Should I stretch before or after I exercise?1 Should I even bother to stretch at all? These are the questions that every busy adult asks whenever he or she is planning to begin an exercise program. The correct answer to the first question is "do whatever is right for you." Some people need to lengthen their major muscle groups, such as the quadriceps (front of the thigh), hamstrings (back of the thigh), and calves, before they run, walk, swim, and/or lift weights for exercise. For others, it's best to stretch at the end of a workout, re-lengthening the major muscle groups so they'll be ready to help you move through the rest of your day.



Everyone knows that exercise is good for you.1,2 Many people who haven’t exercised in a while (possibly not in many years) want to know whether running will help them get fit. A follow-up question for those willing to take action in the important area of exercise is how to avoid running injuries. The answers to these questions can have a long-term impact on a person’s health and well-being.3



The most important thing to do - every hour or so - is change your posture and get the body parts moving again. Stand up, take a few slow, deep breaths, and walk around for five minutes. Change your perspective. Go to the window, look around, see something other than the Power Point you've been working on for the last hour. Refresh your mind with new images, new scenery.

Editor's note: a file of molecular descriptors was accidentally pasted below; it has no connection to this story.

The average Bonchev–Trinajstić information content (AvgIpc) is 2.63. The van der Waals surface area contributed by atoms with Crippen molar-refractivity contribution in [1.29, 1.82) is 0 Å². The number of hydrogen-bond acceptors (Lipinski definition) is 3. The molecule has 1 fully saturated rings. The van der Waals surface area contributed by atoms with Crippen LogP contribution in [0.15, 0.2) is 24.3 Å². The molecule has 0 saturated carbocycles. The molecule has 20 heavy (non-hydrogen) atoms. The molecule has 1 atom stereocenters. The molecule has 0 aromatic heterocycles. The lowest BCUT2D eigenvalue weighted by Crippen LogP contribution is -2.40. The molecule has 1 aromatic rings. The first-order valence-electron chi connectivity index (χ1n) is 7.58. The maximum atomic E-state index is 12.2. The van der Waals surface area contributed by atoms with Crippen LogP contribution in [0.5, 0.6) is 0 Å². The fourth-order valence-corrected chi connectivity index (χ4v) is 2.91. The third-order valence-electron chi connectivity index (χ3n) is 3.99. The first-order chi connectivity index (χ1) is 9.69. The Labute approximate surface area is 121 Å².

Now, back at your desk, you're ready to do a series of simple exercises that will get your physical and mental systems back online -



While some fitness enthusiasts relentlessly seek out the latest, trendiest exercise crazes, many others are returning to good, old-fashioned walking to help them feel great and get into shape. Whether enjoying the wonder of nature, or simply the company of a friend, walking can be a healthy, invigorating experience. And thanks to its convenience and simplicity, walking just might be right for you too, according to the American Chiropractic Association (ACA).



Most of us would agree that we want to be as healthy as we can. Thanks to a steady barrage of commentary by talking heads on television and articles by "experts" in weekend editions of newspapers and magazines, most of us are aware that enjoying good health has a lot to do with specific habits of nutrition and exercise. The big challenge is to find enough time in the day to do all the things required to fulfill these habits. Part of this challenge is actually being willing to find the time to get all these things done in addition to everything else we have to do. Sometimes, on certain days, it may not be possible to find the time required. But good health is obtained over months and years and what's needed is a long-term plan to achieve goals of healthy nutrition and regular, vigorous exercise. A critical starting point is knowing your basic needs, that is, knowing the minimum requirements for good health.1